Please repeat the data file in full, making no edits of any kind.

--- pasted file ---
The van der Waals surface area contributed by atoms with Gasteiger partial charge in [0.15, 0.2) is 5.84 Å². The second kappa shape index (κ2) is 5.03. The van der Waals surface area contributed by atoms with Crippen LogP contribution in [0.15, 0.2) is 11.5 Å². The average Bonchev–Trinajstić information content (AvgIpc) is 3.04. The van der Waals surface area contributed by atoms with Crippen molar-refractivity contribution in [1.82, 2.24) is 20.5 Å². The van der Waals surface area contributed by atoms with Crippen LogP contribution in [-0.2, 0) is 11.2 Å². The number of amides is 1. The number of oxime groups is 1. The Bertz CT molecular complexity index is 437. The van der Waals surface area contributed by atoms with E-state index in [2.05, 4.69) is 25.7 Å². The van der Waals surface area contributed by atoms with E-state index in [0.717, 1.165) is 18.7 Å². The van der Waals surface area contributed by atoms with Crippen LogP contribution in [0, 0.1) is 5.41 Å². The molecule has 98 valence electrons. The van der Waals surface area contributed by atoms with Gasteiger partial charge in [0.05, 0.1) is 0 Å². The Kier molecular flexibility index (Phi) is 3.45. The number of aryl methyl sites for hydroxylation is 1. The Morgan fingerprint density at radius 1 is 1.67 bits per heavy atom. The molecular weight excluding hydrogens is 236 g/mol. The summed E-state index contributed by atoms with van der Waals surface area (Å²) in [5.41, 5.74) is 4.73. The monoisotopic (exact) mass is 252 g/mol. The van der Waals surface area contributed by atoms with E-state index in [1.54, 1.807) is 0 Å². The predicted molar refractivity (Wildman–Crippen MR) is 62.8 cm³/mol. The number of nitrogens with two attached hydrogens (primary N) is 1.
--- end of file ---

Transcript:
The van der Waals surface area contributed by atoms with Gasteiger partial charge in [0.15, 0.2) is 5.84 Å². The second kappa shape index (κ2) is 5.03. The van der Waals surface area contributed by atoms with Crippen LogP contribution in [0.15, 0.2) is 11.5 Å². The average Bonchev–Trinajstić information content (AvgIpc) is 3.04. The van der Waals surface area contributed by atoms with Crippen molar-refractivity contribution in [1.82, 2.24) is 20.5 Å². The van der Waals surface area contributed by atoms with Crippen LogP contribution in [-0.2, 0) is 11.2 Å². The number of amides is 1. The number of oxime groups is 1. The Bertz CT molecular complexity index is 437. The van der Waals surface area contributed by atoms with E-state index in [2.05, 4.69) is 25.7 Å². The van der Waals surface area contributed by atoms with E-state index in [0.717, 1.165) is 18.7 Å². The van der Waals surface area contributed by atoms with Crippen LogP contribution in [0, 0.1) is 5.41 Å². The molecule has 98 valence electrons. The van der Waals surface area contributed by atoms with Gasteiger partial charge in [0.05, 0.1) is 0 Å². The Kier molecular flexibility index (Phi) is 3.45. The number of aryl methyl sites for hydroxylation is 1. The Morgan fingerprint density at radius 1 is 1.67 bits per heavy atom. The molecular weight excluding hydrogens is 236 g/mol. The summed E-state index contributed by atoms with van der Waals surface area (Å²) in [5.41, 5.74) is 4.73. The monoisotopic (exact) mass is 252 g/mol. The van der Waals surface area contributed by atoms with E-state index in [1.54, 1.807) is 0 Å². The predicted molar refractivity (Wildman–Crippen MR) is 62.8 cm³/mol. The number of nitrogens with two attached hydrogens (primary N) is 1.